To this day, I pay WordPress a fee each year to keep ads from the site and to maintain its unique domain name, meaning you can find it in its entirety at Two years ago as a holiday present, one of the best I’ve ever received, Chloe & Ella had the blog posts made into a two-volume hardback book set that will forever hold a place of prominence in Melinda’s and my home.

I took up running while in France. Here I am crossing the turf track at the Nantes racetrack to get to the inner trotter track where I regularly ran after dropping off Ella at school.
Last week, in order to have all of my personal blog posts in one spot, I copied the content to this site, my ongoing personal blog. So if you’re interested in seeing what we were doing on a given day, you can do so right here. In fact, in the footer you’ll see a pull-down menu on the left for a monthly archive. Choose a month from the sabbatical year, July 2010 – July 2011, and enjoy some reading.

You can also use the “French Sabbatical” tag (you’ll see the posts in reverse order) or simply start with the first post I wrote on July 1, 2010 and go to the next and then the next…

Some nights when I’m feeling especially nostalgic, I’ll pick a month and do some reading, remembering what an amazing year we had.

Muscle Memory

July 31, 2011

So we’ve been back home for three full days now. I think we’d be an interesting case study for researchers wanting to study human reactions to returning to a very familiar place after many months away. I’ve had a short email exchange with Christine, to whom I put it this way, “It’s very interesting for us to fall so quickly back into the familiar. I find this both settling and unsettling. On one hand, it’s like snuggling with your favorite blanket, one that was put away for some time and now you have back. On the other hand, it makes our year in France feel distant. Standing in the frozen food section of the grocery store (that’s open all day, every day), I didn’t have to try very hard to imagine that France was all a dream or that we hadn’t left yet. It was disconcerting.”

It’s reassuring, too. I mean I know I’m home and I love being home. Everything is so familiar I could walk through the house blindfolded and find my way around. An example of this is in how I walk down the stairs. I always reach for a certain place for support and was surprised, pleasantly, to find myself doing it the first time I came down the stairs. It’s the same for moving about the kitchen, or looking for something in the bathroom. I don’t have to think about it. I just do it.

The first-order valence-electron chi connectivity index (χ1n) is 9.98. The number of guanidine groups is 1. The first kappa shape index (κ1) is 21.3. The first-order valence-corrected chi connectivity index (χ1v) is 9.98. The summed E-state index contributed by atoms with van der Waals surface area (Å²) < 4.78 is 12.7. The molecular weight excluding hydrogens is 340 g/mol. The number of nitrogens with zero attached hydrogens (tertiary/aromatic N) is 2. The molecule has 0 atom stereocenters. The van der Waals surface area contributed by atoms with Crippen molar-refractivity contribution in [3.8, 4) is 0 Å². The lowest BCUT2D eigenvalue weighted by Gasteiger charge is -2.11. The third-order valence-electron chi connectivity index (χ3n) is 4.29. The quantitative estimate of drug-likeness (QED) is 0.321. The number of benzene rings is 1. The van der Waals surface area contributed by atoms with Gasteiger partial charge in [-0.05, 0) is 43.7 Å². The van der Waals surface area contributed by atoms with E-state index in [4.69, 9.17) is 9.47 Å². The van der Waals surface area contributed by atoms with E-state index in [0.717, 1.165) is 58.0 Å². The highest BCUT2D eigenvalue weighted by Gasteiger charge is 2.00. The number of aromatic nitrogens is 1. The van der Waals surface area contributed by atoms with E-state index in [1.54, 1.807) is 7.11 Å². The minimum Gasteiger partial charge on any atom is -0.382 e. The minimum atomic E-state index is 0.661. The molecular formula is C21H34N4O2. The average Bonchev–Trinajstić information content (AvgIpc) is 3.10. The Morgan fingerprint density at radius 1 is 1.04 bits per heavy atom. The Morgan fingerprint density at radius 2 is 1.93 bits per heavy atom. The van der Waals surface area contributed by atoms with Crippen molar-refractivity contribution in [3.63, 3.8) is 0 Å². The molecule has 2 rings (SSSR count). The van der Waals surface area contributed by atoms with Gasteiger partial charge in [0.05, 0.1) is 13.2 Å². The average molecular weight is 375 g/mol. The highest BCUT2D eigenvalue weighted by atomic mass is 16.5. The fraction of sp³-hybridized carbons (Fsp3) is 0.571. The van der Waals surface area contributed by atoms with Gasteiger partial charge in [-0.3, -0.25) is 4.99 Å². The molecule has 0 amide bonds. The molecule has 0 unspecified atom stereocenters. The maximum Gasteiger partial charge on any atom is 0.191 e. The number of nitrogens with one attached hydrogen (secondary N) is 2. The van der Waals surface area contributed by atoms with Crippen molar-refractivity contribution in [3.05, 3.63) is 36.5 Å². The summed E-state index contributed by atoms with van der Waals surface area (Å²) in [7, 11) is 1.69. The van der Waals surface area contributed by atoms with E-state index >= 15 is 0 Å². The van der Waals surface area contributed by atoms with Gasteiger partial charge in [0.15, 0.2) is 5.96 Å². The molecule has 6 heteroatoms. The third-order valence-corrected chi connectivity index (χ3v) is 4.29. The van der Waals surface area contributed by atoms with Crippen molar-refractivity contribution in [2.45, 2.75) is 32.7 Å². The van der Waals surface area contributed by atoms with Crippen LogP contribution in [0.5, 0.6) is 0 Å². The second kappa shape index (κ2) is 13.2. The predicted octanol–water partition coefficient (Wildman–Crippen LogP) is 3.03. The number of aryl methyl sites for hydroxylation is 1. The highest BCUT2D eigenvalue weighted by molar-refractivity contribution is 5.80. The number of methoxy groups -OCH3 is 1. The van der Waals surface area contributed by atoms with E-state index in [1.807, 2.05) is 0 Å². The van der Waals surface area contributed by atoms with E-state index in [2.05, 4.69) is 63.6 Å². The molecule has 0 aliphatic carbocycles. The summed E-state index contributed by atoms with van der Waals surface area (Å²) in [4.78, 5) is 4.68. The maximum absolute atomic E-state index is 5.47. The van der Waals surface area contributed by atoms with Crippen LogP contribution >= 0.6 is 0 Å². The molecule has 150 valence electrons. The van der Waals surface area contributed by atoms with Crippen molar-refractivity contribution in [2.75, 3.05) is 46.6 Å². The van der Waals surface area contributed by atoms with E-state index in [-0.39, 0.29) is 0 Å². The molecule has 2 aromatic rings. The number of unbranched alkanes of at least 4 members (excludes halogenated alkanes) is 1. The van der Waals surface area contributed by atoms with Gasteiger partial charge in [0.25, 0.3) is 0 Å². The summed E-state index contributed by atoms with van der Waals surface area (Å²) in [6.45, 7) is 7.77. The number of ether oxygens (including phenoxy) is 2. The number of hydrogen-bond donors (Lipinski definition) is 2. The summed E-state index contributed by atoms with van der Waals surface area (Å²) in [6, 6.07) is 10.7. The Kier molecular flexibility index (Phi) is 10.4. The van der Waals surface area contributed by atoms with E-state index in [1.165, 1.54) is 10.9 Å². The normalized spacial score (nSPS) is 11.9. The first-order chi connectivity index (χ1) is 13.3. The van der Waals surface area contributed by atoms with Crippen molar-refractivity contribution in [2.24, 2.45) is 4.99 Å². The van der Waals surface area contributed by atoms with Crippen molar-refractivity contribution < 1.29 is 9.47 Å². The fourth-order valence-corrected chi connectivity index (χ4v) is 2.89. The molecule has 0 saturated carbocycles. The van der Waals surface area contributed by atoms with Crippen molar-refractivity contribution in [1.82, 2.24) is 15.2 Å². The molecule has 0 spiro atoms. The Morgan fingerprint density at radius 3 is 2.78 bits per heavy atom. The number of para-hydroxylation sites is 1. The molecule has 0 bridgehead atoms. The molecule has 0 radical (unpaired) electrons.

Switching gears, Melinda and I head in to PSCS tomorrow, the first time there in 13 months. Unto itself that’s an odd feeling. But I have a hunch it won’t take long to kick things into gear. After all, it’s pretty darn familiar.

Oh, today’s picture, a self-portrait, is me in front of our front door. A year ago today, we moved in to our Nantes house and made cheeseburgers for the Boudeaus…
Day 31 (31 July 2010) – Move in Day

The Most Significant Thing We Brought Home

July 30, 2011

Last fall, the Boudeaus, Melinda & I talked about the possibility of Romain coming with us to spend several weeks in Seattle when we returned. Not only would he get to practice his English, we’d see about setting it up so he could see some Seattle area businesses in operation. You see, Romain is studying economics in school. He is at a high level, what is called “Prépa” in France. Hooking him up with people we know who work at Microsoft, Amazon, and Boeing would provide him with some incredible learning opportunities. Most significant of these, my brother Scott, a financial advisor/stockbroker of some repute, early on greed to allow Romain to shadow him for several mornings.

As our departure date from France grew nearer, Melinda and I started to realize that having Romain with us would provide our family something that’s a little hard to explain. His presence would literally bring back a human piece of France in our home and keep Melinda, Chloe, Ella & me from mindlessly falling back into our Seattle routines. With him, we’d speak more French, be able to show off our Seattle lives, and otherwise have a Nantes connection. He would be tangible evidence that our year in France was not a dream.

His presence has so far been even more significant that we first imagined.

I’m late posting tonight because we just got back from a late dinner at my brother’s house. That’s Romain with Scott and Sally, Scott’s partner. Also in the picture, two bottles of wine, thank you gifts from the Boudeaus to Scott. Not pictured, Romain’s new Seattle Mariners t-shirt that he picked up at today’s game.